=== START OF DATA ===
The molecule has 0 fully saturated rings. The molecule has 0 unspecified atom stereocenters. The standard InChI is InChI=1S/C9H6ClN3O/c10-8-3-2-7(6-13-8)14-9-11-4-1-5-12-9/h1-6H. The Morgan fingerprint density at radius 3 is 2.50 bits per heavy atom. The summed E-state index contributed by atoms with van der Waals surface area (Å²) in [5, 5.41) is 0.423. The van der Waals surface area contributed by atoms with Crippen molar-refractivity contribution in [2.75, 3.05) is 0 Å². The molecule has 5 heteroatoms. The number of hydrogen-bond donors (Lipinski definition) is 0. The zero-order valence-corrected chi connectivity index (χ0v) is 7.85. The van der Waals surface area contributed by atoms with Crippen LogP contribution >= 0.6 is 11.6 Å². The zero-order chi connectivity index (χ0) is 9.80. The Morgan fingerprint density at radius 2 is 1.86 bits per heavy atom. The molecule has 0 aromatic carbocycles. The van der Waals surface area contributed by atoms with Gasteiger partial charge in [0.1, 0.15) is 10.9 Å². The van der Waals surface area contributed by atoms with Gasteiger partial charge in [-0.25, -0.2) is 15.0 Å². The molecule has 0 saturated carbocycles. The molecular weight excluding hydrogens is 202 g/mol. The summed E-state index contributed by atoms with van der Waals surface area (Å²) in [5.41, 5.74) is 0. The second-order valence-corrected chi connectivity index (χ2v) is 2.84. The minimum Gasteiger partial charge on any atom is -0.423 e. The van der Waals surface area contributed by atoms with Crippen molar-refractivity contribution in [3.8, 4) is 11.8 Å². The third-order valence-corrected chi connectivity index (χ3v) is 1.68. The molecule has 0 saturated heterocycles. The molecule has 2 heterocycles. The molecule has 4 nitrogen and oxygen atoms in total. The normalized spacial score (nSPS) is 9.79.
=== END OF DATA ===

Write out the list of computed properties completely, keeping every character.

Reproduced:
The molecule has 0 fully saturated rings. The molecule has 0 unspecified atom stereocenters. The standard InChI is InChI=1S/C9H6ClN3O/c10-8-3-2-7(6-13-8)14-9-11-4-1-5-12-9/h1-6H. The Morgan fingerprint density at radius 3 is 2.50 bits per heavy atom. The summed E-state index contributed by atoms with van der Waals surface area (Å²) in [5, 5.41) is 0.423. The van der Waals surface area contributed by atoms with Crippen molar-refractivity contribution in [2.75, 3.05) is 0 Å². The molecule has 5 heteroatoms. The number of hydrogen-bond donors (Lipinski definition) is 0. The zero-order valence-corrected chi connectivity index (χ0v) is 7.85. The van der Waals surface area contributed by atoms with Crippen LogP contribution >= 0.6 is 11.6 Å². The zero-order chi connectivity index (χ0) is 9.80. The Morgan fingerprint density at radius 2 is 1.86 bits per heavy atom. The molecule has 0 aromatic carbocycles. The van der Waals surface area contributed by atoms with Gasteiger partial charge in [0.1, 0.15) is 10.9 Å². The van der Waals surface area contributed by atoms with Gasteiger partial charge in [-0.25, -0.2) is 15.0 Å². The molecule has 0 saturated carbocycles. The molecular weight excluding hydrogens is 202 g/mol. The summed E-state index contributed by atoms with van der Waals surface area (Å²) in [5.41, 5.74) is 0. The second-order valence-corrected chi connectivity index (χ2v) is 2.84. The minimum Gasteiger partial charge on any atom is -0.423 e. The van der Waals surface area contributed by atoms with Crippen molar-refractivity contribution in [3.8, 4) is 11.8 Å². The third-order valence-corrected chi connectivity index (χ3v) is 1.68. The molecule has 0 saturated heterocycles. The molecule has 2 heterocycles. The molecule has 4 nitrogen and oxygen atoms in total. The normalized spacial score (nSPS) is 9.79.